Our assembled inebriates eyeball one another, wondering, What in tarnation? We’re inside a gate, quietly sipping brewskis. Nearby, a block party rages with partiers screeching like cats in heat. By comparison, we’re positively monkish.
“Excuse me,” I ask, emboldened by bitter, caramel Middle Ages IPA and strong, golden Pranqster Belgian—style ale, “but what law have we broken?”
“No one filed a report,” the cop says wearily, while his likewise boyish cohort taps his feet. “We’re trying to cut down on outdoor drinking and public urination.”
“But we’re doing neither,” I say. My tinkle’s for toilets or potted houseplants—why waste my natural fertilizer?
“You’re drinking in public view.”
I’m flabbergasted. Along with rolling blackouts, broiling heat waves and Chinatown’s unholy stink, outdoor drinking is a summertime staple. Bohemian Hall. The Boat Basin Café. Franklin Park. Heck, the city nets dump trucks of dollars in sidewalk-café fees, permitting patrons to booze in sight of grannies and bugaboo mommies alike. Why curtail open-air tippling? It’s a moneymaker—oh, money.
“What’s the statute?” I inquire, as haughtily as an heiress demanding a second coat of fingernail varnish.
The policeman rattles off letters and numbers seemingly pulled from a Scrabble set.
“We’re in Brooklyn,” I exclaim incredulously. “Stoops are a way of life.” Banning stoop drinking siphons away Brooklyn’s essence. What’s next, a 2 a.m. last call? A cleaned-up Coney Island? No trans fats in my Jamaican beef patties? Um, crap.
“Do you live here?” the cop sighs, sick of my inquisition.
“I need to speak to someone who lives here.”
My French pal Bati steps forward, brandishing his ID like an Olympic torch. Bati is Quaalude calm, perhaps owing to his European temperament—or that he’s blitzed away worries with his father’s homemade moonshine, a fruity rocket fuel. Bati and the cop chitchat. He jots down the Frenchman’s information.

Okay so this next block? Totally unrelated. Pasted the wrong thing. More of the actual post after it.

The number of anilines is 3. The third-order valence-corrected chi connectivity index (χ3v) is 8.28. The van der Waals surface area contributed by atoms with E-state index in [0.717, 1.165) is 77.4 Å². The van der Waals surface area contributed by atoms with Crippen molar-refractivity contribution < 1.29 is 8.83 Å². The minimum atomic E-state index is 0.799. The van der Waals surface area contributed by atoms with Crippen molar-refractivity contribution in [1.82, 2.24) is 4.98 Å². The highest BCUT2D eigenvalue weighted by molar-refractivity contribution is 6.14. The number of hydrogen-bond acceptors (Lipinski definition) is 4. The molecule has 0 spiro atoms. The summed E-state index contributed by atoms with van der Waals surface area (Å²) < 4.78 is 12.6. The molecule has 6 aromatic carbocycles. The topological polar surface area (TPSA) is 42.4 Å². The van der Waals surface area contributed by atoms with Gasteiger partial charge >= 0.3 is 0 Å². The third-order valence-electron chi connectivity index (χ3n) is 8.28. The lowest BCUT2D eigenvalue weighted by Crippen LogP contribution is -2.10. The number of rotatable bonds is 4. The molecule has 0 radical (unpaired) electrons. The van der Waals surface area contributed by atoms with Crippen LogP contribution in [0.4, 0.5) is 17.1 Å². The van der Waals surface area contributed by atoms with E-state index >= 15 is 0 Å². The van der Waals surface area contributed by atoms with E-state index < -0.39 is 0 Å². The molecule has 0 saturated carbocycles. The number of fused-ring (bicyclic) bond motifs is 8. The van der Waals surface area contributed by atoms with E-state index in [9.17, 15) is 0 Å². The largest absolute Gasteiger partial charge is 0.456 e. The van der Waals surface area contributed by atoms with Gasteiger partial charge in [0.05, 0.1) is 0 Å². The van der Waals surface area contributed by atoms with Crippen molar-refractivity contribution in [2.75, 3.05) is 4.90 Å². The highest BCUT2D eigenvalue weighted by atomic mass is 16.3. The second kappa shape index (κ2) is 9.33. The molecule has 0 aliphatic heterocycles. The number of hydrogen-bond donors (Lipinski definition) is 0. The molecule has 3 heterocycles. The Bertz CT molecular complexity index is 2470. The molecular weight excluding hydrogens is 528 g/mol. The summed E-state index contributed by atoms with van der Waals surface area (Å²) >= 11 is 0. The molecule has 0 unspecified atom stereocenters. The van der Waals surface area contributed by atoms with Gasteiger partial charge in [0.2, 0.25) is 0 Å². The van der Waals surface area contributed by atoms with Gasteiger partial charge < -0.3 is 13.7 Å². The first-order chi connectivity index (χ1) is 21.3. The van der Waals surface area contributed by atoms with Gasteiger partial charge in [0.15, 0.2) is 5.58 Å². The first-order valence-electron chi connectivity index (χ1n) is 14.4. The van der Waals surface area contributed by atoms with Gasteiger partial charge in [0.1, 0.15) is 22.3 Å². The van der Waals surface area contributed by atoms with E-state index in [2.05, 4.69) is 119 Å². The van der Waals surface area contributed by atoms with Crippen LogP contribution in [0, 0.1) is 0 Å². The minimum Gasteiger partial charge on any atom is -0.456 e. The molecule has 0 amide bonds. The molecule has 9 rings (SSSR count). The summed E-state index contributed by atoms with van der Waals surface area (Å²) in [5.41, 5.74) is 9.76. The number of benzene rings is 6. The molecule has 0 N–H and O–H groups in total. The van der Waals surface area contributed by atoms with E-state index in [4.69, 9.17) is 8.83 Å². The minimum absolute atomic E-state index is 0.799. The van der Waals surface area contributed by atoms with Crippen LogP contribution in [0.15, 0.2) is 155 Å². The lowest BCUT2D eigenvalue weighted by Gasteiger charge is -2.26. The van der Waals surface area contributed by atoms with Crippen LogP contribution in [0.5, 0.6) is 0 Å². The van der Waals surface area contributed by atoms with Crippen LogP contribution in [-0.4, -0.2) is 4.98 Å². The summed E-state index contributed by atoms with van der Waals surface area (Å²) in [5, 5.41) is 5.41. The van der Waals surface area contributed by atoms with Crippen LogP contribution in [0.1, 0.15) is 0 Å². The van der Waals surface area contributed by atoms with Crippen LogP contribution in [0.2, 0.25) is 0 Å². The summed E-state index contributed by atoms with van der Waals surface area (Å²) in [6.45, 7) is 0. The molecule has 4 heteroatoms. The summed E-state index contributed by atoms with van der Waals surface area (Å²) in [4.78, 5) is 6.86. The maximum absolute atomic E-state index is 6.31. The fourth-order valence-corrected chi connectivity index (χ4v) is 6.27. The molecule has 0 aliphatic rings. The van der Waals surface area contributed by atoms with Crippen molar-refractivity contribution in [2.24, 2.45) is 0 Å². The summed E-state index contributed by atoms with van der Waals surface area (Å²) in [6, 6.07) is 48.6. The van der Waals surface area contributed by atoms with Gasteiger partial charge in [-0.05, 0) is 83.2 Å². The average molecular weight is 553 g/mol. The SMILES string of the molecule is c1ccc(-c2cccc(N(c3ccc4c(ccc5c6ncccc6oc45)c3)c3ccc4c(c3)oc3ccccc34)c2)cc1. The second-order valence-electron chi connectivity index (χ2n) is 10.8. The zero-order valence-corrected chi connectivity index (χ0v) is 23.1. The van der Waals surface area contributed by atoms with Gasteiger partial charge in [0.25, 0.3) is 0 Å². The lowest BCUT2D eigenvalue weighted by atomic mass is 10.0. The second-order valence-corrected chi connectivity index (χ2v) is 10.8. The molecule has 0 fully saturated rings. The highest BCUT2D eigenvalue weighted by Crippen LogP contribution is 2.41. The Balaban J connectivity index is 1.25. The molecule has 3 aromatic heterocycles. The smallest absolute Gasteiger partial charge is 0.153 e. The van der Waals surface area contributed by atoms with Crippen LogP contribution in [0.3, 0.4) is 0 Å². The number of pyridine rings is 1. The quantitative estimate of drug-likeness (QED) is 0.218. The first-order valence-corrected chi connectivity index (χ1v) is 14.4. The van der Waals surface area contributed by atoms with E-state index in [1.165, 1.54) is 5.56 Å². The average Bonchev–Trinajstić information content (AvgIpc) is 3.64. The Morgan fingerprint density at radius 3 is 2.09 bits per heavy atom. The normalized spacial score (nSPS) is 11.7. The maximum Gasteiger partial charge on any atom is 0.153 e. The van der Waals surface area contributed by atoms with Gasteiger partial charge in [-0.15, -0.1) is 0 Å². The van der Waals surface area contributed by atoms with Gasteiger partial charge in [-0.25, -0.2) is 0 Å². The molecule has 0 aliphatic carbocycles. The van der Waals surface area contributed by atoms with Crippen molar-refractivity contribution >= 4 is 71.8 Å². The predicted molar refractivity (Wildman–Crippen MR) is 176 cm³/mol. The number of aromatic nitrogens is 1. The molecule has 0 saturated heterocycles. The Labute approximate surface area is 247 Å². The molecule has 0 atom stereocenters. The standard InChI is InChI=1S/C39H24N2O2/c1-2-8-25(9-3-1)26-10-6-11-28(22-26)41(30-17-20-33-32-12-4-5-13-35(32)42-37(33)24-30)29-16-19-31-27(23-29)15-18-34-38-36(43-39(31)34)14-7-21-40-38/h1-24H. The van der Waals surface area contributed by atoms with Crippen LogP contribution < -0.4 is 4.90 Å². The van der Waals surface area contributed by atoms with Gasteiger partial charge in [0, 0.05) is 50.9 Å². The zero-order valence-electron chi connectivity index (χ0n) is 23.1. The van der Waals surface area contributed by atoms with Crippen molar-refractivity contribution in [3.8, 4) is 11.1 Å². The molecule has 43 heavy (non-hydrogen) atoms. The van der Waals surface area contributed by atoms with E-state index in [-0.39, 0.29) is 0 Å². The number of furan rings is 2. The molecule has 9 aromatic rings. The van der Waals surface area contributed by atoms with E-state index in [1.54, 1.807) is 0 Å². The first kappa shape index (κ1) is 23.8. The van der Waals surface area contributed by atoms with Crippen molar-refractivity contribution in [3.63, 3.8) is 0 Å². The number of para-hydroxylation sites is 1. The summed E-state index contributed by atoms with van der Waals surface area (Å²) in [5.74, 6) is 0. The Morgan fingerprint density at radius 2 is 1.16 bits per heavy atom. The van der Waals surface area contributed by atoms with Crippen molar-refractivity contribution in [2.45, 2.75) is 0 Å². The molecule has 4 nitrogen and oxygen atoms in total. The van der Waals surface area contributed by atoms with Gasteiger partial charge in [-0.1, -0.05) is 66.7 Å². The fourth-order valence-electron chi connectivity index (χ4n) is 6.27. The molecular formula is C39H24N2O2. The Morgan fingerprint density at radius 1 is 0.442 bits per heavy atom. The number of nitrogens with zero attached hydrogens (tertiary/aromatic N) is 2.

“Are you giving him a ticket?” I inquire, my pressure-cooker temper simmering.
“And what if you gave him a ticket? What does that mean?” I am yenta, hear me roar!
“Not much,” the cop admits. “The fine is only $20.”
“So is this just another temporary crackdown? Like when people got tickets for sitting on subway stairs or jaywalking?”
The policemen play mute.
“Fifty dollars. It cost me $50 for riding on the sidewalk. And I only rode five feet from my apartment’s gate to the street.” I fought this ticket in court, but the judge—clearly unswayed by my blue pinstripe suit—upheld my ticket with “guilty” and a gavel thwack.
“Well—” the cop starts, before I cut him short.
“Let me tell you a story,” I begin, like a drunken grandfather lecturing a captive grandkid audience. Several years ago, I rode the subway to Brooklyn’s leafy Prospect-Lefferts Gardens to attend a party. With fireworks hidden in my jacket, I splayed my feet on a neighboring seat and opened a Corona. I was cold chillaxing until cops yanked me and my smorgasbord of illegality off the train.
I awaited judgment with armpits sweatier than the beer in my hand.
“Did you realize you had your feet on the seat?” one meaty cop asked.
“That’s against the law.”
“Throw the beer and the fireworks away. You’re getting a ticket for your feet on the seat.”
“Quota enforcement,” I say, addressing the drinking police. “Now what happens if we keep our beverages in plastic cups?”
“That’s still drinking in public view.”
“But last month, a cop told us it was OK if we poured the beer into plastic cups,” chimes in Emily, Bati’s schoolteacher wife.
The cops are silent, their fight stripped away as if they’re schoolyard bullies who’ve been de-pantsed to their tightie-whities.
“Look, just don’t do it again,” the instigating cop says, shaking his head, a beaten man. The law enforcers shuffle into the noisy Brooklyn eve, searching out lawless drinking and illicit urination. We stomp inside, crack cold Yuenglings and King Cobras, crank the stereo’s thumping soul tunes and drink deep into the night, getting royally pissed far from the prying eyes of the NYPD.